Civilization VI was a strong game at its launch, elegantly incorporating most of the gameplay systems that V accrued over years of expansion and re-balancing. One area where VI felt particularly weak, however, was diplomacy. Rise and Fall addresses that shortcoming by enhancing alliances. Friendly civilizations can now specify different types of alliances (Research, Military, Economic, Cultural, or Religious), that imbue specific benefits to the participating teams. These benefits also grow over time as the alliances become stronger, encouraging long-term investment in diplomatic relations.
The marquee feature of Rise and Fall is a new system of Ages that will color broad swathes of your history. Fulfilling particular objectives during the preceding era can trigger a Golden or Dark Age. Golden Ages give you powerful bonuses but at the cost of making it more difficult to achieve future Golden Ages. Dark Ages, on the other hand, will create negative effects, but then make it easier to trigger a Golden Age in the future. Dark Ages also allow for the possibility of a Heroic Age, which is like a super Golden Age. On top of the natural strength of particular civilizations, based on when their unique units come into play, Ages will add an interesting ebb and flow to the power of civilizations over the course of history.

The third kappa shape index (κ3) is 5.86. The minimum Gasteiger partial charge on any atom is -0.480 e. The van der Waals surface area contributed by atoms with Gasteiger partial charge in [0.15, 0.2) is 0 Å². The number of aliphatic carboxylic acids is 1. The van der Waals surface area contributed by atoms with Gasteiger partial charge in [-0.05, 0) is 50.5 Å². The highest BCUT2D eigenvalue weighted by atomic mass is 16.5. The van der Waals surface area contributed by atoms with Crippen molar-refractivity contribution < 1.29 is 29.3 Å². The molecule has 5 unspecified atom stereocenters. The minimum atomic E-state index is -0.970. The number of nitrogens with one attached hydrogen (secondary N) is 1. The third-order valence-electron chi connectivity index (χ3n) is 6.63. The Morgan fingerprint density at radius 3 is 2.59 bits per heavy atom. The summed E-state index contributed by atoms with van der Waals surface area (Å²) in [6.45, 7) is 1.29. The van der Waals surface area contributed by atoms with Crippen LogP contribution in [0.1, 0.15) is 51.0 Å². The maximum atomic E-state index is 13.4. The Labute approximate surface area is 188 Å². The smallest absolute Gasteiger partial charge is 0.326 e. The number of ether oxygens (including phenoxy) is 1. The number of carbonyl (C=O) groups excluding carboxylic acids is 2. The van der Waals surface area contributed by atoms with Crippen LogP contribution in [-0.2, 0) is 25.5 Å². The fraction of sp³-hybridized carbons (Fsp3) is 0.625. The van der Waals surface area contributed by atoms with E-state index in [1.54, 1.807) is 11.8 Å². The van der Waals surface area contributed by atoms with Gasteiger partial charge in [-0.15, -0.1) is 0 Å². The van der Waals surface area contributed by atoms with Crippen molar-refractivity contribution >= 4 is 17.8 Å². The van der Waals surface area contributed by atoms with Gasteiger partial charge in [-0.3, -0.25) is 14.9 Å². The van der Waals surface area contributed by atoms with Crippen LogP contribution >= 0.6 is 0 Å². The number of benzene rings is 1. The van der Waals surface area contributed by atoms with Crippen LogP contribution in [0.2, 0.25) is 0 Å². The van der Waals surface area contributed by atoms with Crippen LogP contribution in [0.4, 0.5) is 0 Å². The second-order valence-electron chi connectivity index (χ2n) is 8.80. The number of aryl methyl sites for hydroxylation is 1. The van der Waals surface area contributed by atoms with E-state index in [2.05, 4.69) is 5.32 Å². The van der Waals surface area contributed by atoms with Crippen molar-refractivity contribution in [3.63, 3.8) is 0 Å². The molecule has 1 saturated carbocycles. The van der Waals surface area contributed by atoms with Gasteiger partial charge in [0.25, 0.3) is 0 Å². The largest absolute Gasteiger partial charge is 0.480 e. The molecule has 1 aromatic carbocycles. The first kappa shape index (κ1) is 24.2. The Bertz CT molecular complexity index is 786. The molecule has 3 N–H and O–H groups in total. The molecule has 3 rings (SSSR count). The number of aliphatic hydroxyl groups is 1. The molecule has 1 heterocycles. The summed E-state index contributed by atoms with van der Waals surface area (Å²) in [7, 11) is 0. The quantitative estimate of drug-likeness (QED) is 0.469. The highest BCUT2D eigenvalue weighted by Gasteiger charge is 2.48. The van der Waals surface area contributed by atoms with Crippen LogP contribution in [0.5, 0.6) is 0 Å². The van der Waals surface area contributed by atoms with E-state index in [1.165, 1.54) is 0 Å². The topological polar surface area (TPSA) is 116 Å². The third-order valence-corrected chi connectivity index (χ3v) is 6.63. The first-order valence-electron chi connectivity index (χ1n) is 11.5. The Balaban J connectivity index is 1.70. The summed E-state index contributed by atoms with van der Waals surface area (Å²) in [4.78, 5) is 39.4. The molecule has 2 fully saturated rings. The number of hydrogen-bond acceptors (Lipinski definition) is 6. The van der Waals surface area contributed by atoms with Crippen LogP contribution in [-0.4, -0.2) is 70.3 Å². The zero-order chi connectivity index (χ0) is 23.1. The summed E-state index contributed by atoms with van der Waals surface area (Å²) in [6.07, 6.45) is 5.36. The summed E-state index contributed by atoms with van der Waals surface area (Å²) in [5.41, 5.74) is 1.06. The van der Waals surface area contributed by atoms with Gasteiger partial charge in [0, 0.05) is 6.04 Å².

A crucial lever being pulled by Ages is a new system of Loyalty. When a given city’s Loyalty drops too low, the border may recede, they run the risk of going independent, or even changing loyalty to another civilization that looks more appealing. Golden and Dark ages will raise and lower Loyalty, respectively. As a non-military option to allow a territory to change hands, the Loyalty system is reminiscent of previous games wherein you could flip cities through an aggressive use of Culture.
One of the most immediately effective ways to boost Loyalty is by assigning a Governor to the city. As in some Paradox grand strategy games, such as Stellaris, you assign Governors to your different cities, giving them bonuses across the whole range of systems in the game. Governors are unique and, like districts, allow you to specialize your cities to make them feel distinct from one another.
The extremely long play time of any given game of Civilization means that early advantages can snowball out of control to make the late game a breeze. Balancing against that with a headwind or rubber-banding mechanics is tricky because you don’t want to make it feel like players are punished for smart, strategic play. Rise and Fall‘s approach to this is Emergencies, which trigger when a player is doing particularly well in a given area of the game — the examples provided for triggers were converting a holy city or using a nuclear weapon. Other players will be given the opportunity to “join in an Emergency against the target” earning “permanent benefits,” though there are not yet any particulars on what form these Emergencies will take.
In addition to all of the systemic additions, Rise and Fall will also include nine new leaders, eight civilizations, 15 wonders, four units, two tile improvements, 14 buildings, two districts, and three resources.
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